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Boris Johnson called a ‘racist’ as his past remarks are read out in Commons | Politics News

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Conservative leadership frontrunner Boris Johnson has been called a “racist” in the House of Commons and accused of “stoking division”.

In a fierce assault on the Tory candidate, who is widely expected to be the next prime minister, the SNP’s Westminster leader Ian Blackford listed a series of Mr Johnson’s past remarks.

Mr Blackford claimed the former foreign secretary is “not fit” to enter 10 Downing Street and challenged Theresa May to offer her own view on the man who could replace her.

During Wednesday’s Prime Minister’s Questions, Mr Blackford drew attention to a poem published by The Spectator magazine in 2004, which was edited at the time by Mr Johnson.

The poem described “The Scotch” as “a verminous race”, adding: “It’s time Hadrian’s Wall was refortified.

“To pen them in a ghetto on the other side. I would go further. The nation deserves not merely isolation. But comprehensive extermination.”

Mr Blackford asked Mrs May whether she agreed with those words, to which the prime minister replied: “The Conservative and Unionist Party takes the people of every part of this United Kingdom not only seriously, but we welcome the contribution from people of every part of this United Kingdom.”

SNP Westminster leader Ian Blackford speaks during Prime Minister's Questions in the House of Commons, London.
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The SNP’s Ian Blackford refused to withdraw his remarks

Responding that “words and actions matter”, Mr Blackford continued: “The man who published those words in his magazine, the prime minister thought was fit for the office of our top diplomat.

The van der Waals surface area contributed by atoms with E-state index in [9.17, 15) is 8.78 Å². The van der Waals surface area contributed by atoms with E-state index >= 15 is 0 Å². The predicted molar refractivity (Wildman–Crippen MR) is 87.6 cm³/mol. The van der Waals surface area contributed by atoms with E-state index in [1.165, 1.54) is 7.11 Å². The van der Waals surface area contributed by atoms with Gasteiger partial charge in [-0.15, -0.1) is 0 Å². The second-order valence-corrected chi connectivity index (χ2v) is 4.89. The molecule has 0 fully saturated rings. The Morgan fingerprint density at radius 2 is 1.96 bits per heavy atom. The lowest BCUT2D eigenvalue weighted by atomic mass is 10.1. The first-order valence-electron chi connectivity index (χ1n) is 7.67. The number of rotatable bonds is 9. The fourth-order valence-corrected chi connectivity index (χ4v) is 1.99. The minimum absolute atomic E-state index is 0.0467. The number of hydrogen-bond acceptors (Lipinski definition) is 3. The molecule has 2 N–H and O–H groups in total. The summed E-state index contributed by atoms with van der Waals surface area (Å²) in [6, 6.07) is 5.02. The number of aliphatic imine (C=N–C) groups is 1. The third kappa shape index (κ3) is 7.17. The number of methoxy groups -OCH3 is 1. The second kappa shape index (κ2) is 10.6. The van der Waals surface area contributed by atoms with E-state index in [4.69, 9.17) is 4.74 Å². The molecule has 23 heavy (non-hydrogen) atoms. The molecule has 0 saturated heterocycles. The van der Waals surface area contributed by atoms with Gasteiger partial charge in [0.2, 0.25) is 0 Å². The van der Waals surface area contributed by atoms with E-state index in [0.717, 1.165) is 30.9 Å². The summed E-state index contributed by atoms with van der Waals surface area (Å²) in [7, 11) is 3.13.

“And he hasn’t stopped there, he said that Scots should be banned from being prime minister… and that a pound spent in Croydon was worth more than a pound spent in Strathclyde.

“This is a man who is not fit for office.”

To jeers from Tory MPs, Mr Blackford added: “Does the prime minister realise not only is the member [Mr Johnson] racist, but he is stoking division in communities and has a record of dishonesty?”

This prompted Commons Speaker John Bercow to urge Mr Blackford to be “extremely careful in the language he uses” and advise he withdraw his remarks.

“I don’t think this is the forum and I don’t think it’s the right way to behave,” Mr Bercow said.



Boris Johnson 'sorry' for offence of past comments



Johnson’s apology for past ‘offensive’ remarks

Mr Blackford refused, but revealed he had alerted Mr Johnson to his planned comments prior to PMQs.

He continued: “The member has called Muslim women ‘letterboxes’, described African people as having ‘watermelon smiles’ and another disgusting slur that I would never dignify by repeating.

“If that’s not racist, I don’t know what is.”

Mr Blackford then asked Mrs May whether she “honestly” believed Mr Johnson “is fit for the office of prime minister”, to which she replied: “I believe any Conservative prime minister in the future will be better for Scotland than the SNP.”

Speaking to Sky News afterwards, Mr Blackford explained why he had not withdrawn his remarks when asked.

“In this place, if we cannot call out someone like Boris Johnson for what he has said then parliament, quite frankly, is not doing its job,” he said.

“It really is important that Boris Johnson is held to account for the things that he’s said.”

In response to a point of order raised by Conservative backbencher Bill Wiggin after PMQs, Mr Bercow explained to MPs that the word “racist” is “not of itself unparliamentary”.

The speaker added: “The issue is to judge context and to make an assessment of what is seemly in the chamber.

“I made my own assessment and I advised the House accordingly.”

Sky News did not receive a reply when seeking a response from Mr Johnson’s spokesman.

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